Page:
Greater Houston Flood Mitigation Consortium Issues Recommendations for San Jacinto Watershed

WhataBurger in the new HEB shopping center during flooding from Hurricane Harvey. Photo: Courtesy of John Knoerzer.

The Greater Houston Flood Mitigation Consortium issued a region-wide 64-page report on April 5, 2018. It begins with a discussion of the pros and cons of various flood mitigation strategies in general. Then it looks at strategies that apply to each watershed within the region and the equity of funding for each watershed.

The San Jacinto watershed, they say, contains 3% of the region’s population, gets 0% of the budget, and had 14% of the region’s damages.

The Consortium’s discussion of recommendations for the San Jacinto watershed begins on page 48 and continues on page 49. Because the complete report is more than a 130 megabyte download, I quote their recommendations  for us below:

  • In-depth engineering studies and science-based hydrologic and ecological assessments to determine the cost, benefits and risks associated with the following proposed flood mitigation strategies:
    • Making structural alterations to Lake Houston dam and spillway
    • Dredging along the San Jacinto River and in Lake Houston
    • Construction of a Montgomery County reservoir system / fourth reservoir
  • Stricter regulation of sand mining operations, acquisition and complete restoration of land associated with past sand mining operations. Enact stricter state regulations and enforce penalties to shut down illegal mine operations that do not have required permits; strict enforcement of existing rules; require full restoration and/or create an in lieu fee program to finance restoration of closed and abandoned sand mining sites.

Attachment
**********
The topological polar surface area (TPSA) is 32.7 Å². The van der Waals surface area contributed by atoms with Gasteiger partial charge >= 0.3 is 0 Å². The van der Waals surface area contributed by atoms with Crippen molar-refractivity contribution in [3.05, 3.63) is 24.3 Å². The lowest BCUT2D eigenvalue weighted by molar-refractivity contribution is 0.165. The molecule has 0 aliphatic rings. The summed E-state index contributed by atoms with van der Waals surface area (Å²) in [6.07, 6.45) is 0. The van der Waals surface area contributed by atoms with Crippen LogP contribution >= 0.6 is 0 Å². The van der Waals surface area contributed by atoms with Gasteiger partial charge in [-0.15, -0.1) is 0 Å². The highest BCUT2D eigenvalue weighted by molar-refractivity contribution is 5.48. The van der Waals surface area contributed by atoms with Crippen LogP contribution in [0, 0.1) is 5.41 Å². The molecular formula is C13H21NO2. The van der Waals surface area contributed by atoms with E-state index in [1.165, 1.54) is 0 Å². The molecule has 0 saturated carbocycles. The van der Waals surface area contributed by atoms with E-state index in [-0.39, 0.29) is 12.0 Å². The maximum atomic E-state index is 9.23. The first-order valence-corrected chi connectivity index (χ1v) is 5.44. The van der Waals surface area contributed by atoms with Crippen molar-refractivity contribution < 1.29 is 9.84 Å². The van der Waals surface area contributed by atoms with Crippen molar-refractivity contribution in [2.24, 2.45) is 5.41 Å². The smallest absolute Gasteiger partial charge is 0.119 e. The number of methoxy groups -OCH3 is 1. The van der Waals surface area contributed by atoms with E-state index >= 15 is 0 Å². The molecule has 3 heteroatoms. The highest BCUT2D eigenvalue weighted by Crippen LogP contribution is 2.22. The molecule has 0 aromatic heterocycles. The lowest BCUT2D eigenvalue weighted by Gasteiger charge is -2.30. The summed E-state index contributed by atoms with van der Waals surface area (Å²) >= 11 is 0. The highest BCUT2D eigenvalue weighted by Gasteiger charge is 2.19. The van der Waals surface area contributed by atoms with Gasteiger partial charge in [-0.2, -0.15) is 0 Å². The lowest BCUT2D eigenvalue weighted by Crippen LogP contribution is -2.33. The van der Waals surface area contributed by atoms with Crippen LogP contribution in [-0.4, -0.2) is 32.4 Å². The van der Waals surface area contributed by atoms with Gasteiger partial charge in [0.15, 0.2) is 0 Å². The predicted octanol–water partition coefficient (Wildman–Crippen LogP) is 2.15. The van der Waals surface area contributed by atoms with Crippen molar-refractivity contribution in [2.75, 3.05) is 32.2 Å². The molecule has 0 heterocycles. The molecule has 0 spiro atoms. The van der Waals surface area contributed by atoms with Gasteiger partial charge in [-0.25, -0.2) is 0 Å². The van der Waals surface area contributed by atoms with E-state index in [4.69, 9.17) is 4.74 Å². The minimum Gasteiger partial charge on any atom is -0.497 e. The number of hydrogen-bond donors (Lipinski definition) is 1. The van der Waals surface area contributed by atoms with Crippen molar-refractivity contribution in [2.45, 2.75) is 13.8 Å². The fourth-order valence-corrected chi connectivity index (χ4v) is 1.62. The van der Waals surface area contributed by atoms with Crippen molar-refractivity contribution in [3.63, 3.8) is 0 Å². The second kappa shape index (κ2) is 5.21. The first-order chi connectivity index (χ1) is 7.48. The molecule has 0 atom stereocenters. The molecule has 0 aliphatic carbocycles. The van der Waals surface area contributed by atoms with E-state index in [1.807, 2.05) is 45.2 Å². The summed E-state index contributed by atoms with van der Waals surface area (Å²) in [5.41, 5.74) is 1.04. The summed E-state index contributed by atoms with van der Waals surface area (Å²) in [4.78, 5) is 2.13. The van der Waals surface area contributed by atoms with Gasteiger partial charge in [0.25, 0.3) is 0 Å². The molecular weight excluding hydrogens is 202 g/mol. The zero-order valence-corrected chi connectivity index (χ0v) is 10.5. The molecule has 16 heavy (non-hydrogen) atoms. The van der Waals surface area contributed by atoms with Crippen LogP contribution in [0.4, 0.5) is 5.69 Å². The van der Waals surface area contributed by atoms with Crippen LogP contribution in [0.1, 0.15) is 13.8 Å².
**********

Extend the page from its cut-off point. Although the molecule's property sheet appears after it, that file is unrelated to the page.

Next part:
• Stricter development regulations for the watersheds in the San Jacinto River Basin
  • Outreach to stakeholders and communities in the San Jacinto River Basin to increase awareness and facilitate greater transparency in reservoir operation and management and development of flood mitigation strategies.
  • Increased deployment of green infrastructure strategies including conservation easements, land acquisition and LID as population growth and development continues at a rapid pace. Creation of a regional LID guidelines template for use by local and county governments and LID performance criteria needed.
  • Create a San Jacinto River Community Advisory Council that meets regularly with public operators and functions similarly to community advisory councils in Houston Ship Channel industrial communities.
  • Stricter floodplain development regulations extending beyond the 500-year floodplain based on Atlas14 rainfall estimates

The entire report is a good read. It’s well designed and filled with helpful illustrations. People seriously interested in flood mitigation should download and read the whole survey. It’s extremely thoughtful and balanced.

Here is the Houston Chronicle’s take on the Greater Houston Flood Mitigation Consortium’s report.

Posted April 6, 2018, 219 Days After Hurricane Harvey.